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Claims(18)
We claim:
1. A method for forming a scaled transistor on a substrate, the method comprising:
forming a trench around an active region in the substrate;
filling the trench with a dielectric material to isolate the active region;
doping the active region to form a source/drain region in an upper portion of the active region;
forming a thick dielectric layer across the surface of the substrate;
forming a channel opening in the thick dielectric layer above a central portion of the source/drain region, the channel opening extending to the surface of the source/drain region and including a plurality of sidewalls;
forming a thin dielectric layer across the surface of the substrate;
etching the thin dielectric layer to remove portions of the thin dielectric layer residing upon the thick dielectric layer and to form spacers upon the plurality of sidewalls of the dielectric layer in the channel opening, the spacers residing upon the source/drain region such that the area of the channel opening is reduced;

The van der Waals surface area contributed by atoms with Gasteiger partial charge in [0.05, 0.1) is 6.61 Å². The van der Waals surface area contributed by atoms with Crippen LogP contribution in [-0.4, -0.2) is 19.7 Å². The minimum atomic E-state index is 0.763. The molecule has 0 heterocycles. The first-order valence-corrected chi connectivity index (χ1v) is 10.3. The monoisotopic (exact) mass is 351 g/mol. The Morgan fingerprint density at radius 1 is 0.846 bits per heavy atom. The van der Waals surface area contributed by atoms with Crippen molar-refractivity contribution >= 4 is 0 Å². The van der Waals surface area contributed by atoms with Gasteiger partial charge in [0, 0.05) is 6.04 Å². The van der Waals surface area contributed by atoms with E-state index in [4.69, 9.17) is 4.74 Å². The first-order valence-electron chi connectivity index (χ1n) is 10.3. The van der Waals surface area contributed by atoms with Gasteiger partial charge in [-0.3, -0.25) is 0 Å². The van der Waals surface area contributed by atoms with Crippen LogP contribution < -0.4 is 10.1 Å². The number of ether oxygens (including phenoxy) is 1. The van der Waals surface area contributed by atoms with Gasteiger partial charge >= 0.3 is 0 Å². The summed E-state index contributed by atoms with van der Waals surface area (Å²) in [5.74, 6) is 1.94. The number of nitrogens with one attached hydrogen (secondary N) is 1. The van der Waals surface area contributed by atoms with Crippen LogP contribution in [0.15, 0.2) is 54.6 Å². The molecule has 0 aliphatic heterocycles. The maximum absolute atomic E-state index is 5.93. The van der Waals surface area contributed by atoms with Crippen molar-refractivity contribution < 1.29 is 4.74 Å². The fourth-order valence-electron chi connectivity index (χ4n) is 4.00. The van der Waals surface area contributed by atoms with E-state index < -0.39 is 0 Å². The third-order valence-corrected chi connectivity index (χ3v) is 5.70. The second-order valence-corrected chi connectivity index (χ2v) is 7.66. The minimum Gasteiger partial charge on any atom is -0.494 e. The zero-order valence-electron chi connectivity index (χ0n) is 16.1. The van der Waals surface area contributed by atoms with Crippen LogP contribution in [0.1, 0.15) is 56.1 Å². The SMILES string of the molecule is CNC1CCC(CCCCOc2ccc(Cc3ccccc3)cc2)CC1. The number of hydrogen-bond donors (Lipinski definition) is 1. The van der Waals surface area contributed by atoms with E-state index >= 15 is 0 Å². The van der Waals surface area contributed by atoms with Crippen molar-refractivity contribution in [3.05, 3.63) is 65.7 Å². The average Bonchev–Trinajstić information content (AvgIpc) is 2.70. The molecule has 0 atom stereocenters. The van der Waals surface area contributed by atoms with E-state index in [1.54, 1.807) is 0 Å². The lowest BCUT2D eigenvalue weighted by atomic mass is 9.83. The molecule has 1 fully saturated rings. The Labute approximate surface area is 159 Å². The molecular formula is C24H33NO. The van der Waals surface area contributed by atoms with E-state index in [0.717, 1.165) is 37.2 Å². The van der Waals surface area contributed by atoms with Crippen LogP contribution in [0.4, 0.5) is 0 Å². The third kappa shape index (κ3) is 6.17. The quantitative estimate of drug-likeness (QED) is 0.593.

removing a portion of the source/drain region corresponding to the channel opening to extend the channel opening past the source/drain region into an undoped portion of the active region, the channel opening as extended segregating the source/drain region to form a source and a drain;
forming a first gate dielectric layer in the channel opening, wherein a lower surface of the first gate dielectric layer in the channel opening resides below a lower surface of the source/drain region;
forming a second dielectric layer across the surface of the substrate such that the second dielectric layer forms a second gate dielectric layer residing upon the first gate dielectric layer and also forms second spacers that reside upon the first spacers so that the area of the channel opening is again reduced;